Biosimilars 101: what you need to know.
Four provinces so far have implemented or are implementing mandatory switching policies to boost the utilization of biosimilar drugs. B.C. and Alberta were first in 2019, followed by New Brunswick and, most recently in May of this year, Quebec. Ontario is widely expected to be next.
Why are provincial drug plans taking these steps? What are the implications for private drug plans?
We’ll be answering these questions and more in a series of articles. We begin with a simple explanation of the unique nature of biologics, how that affects uptake of biosimilars, and an overview of the cost differences between originator or reference biologics and biosimilars.
The facts on biosimilars.
We recommend Health Canada as your go-to source for objective information. To quote from its fact sheet published in 2019:
“A biosimilar is a biologic drug that is highly similar to a biologic drug that was already authorized for sale.
“Health Canada authorizes biosimilars for sale using the same rigorous regulatory standards for quality, efficacy and safety as for all other biologic drugs.”
A little further on it states: “There are no expected clinically meaningful differences in efficacy and safety between a biosimilar and the biologic drug that was already authorized for sale.”
Put another way, biosimilar drugs come to market after the patent expires for an original biologic drug, which Health Canada calls the reference biologic. Health Canada’s authorization signifies that a biosimilar biologic is as safe and effective as the reference biologic.
That all sounds pretty straightforward, and a lot like what happens when a brand-name, traditional drug comes off patent and generic drugs enter the market.
And yet it’s not the same at all.
The key words are “highly similar.” Biosimilars are highly similar but can never be exactly the same as the reference biologic. That’s because biologic drugs are made with living cells. As a result, both reference and biosimilar biologics are “naturally variable,” as Health Canada puts it. Indeed, batches of a reference biologic all differ slightly from each other, as do batches of a biosimilar biologic.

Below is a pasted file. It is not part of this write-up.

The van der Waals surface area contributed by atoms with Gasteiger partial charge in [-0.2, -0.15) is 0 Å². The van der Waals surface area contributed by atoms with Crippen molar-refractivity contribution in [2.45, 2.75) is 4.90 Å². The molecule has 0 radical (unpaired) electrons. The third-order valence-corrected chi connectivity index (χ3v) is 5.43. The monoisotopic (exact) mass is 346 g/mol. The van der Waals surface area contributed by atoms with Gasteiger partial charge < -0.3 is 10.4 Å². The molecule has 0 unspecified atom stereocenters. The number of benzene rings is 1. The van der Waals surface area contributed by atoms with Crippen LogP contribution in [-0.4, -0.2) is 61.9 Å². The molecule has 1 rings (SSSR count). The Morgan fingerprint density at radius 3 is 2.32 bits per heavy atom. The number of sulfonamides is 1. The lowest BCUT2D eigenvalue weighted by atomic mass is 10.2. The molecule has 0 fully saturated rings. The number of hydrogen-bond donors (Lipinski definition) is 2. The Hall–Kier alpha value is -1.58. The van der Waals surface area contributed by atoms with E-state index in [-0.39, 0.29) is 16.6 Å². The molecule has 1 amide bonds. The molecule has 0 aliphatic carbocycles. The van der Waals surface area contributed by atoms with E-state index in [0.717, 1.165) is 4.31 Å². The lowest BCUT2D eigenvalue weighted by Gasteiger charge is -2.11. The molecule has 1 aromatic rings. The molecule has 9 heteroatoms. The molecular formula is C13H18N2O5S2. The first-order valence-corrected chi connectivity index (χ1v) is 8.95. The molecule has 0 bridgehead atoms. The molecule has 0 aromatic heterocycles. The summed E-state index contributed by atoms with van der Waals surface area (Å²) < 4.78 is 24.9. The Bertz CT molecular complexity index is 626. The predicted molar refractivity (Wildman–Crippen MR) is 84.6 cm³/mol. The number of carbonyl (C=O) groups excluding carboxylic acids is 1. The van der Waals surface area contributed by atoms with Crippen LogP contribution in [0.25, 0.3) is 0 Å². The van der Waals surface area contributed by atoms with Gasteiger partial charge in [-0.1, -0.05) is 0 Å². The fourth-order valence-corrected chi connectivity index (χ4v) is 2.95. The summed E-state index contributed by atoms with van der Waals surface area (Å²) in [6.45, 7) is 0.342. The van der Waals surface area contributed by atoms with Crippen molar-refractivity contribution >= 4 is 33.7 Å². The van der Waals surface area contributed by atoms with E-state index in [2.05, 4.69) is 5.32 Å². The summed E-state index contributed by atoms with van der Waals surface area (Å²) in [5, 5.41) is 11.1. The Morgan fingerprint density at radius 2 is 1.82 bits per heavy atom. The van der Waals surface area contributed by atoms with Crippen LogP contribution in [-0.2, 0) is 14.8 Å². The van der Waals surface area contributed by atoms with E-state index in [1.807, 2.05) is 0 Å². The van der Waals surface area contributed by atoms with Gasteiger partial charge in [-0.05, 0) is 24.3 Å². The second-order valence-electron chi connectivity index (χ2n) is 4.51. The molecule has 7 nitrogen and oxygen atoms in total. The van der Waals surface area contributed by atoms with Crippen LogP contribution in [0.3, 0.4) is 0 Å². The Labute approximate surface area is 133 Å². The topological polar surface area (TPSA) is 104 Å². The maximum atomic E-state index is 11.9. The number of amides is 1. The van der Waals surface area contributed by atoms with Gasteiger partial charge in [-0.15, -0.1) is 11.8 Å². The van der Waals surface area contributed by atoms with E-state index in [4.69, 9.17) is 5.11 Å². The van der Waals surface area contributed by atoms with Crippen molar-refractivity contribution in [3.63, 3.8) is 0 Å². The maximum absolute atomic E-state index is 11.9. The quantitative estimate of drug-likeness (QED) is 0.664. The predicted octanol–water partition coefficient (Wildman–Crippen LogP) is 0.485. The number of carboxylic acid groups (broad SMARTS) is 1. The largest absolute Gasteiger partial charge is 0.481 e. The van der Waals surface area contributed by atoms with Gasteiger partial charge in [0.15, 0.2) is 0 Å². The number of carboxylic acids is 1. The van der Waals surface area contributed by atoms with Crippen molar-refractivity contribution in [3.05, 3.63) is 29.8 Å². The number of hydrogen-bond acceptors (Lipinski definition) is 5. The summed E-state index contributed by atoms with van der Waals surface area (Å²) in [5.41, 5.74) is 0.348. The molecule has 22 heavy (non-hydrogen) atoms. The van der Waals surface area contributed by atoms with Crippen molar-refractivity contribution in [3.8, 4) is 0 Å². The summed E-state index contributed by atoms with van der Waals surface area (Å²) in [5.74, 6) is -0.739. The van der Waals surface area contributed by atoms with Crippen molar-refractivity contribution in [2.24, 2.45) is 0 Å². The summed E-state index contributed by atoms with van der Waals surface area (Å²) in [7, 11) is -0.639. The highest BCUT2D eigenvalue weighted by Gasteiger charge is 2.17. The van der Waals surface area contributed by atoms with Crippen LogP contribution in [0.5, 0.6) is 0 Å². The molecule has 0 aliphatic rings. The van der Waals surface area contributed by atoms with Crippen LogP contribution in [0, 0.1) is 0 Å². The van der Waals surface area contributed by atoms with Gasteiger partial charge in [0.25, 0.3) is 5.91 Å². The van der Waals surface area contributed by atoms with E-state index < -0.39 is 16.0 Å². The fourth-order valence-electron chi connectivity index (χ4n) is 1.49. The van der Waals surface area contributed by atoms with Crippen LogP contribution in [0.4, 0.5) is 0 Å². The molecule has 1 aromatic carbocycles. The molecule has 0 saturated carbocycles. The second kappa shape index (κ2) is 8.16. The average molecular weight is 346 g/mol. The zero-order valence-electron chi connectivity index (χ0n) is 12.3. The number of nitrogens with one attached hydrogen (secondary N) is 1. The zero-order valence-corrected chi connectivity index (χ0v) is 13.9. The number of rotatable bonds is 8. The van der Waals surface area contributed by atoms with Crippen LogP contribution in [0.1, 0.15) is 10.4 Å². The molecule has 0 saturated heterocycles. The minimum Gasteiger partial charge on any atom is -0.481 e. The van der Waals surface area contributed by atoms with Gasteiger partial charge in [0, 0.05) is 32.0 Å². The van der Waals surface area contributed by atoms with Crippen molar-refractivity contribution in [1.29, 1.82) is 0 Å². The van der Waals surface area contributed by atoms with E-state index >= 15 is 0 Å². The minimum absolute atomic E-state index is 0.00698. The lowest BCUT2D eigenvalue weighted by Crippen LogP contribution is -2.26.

Yet, manufacturers are able to harness these living cells to produce drugs that are consistently safe and effective—and in many cases, life-changing—for patients. It can be likened to the use of slightly different routes to arrive at the same destination.
By comparison, traditional drugs are made with chemicals, which means that the active ingredients in brand-name and generic versions can (and must) be identical.
Interchangeability versus switching.
Health Canada’s approval of a traditional generic includes a declaration of equivalence to the brand-name original drug. This means that provinces can designate these drugs as immediately interchangeable. That is, a pharmacist can go ahead and dispense a lower-cost generic rather than the prescribed brand-name drug, without having to involve the original prescriber.
As detailed in Health Canada’s fact sheet, interchangeability can’t happen with a biosimilar because Health Canada’s authorization is “not a declaration of equivalence.” Instead, the regulatory body clarifies that “the authority to declare two products interchangeable rests with each province and territory according to its own rules and regulations.”
We have yet to see a province or territory state that a reference biologic and its biosimilars are interchangeable. That is not likely to happen any time soon, if at all, given the unique qualities of these drugs. As a result, the patient’s prescriber must be involved when it comes to starting a biosimilar biologic.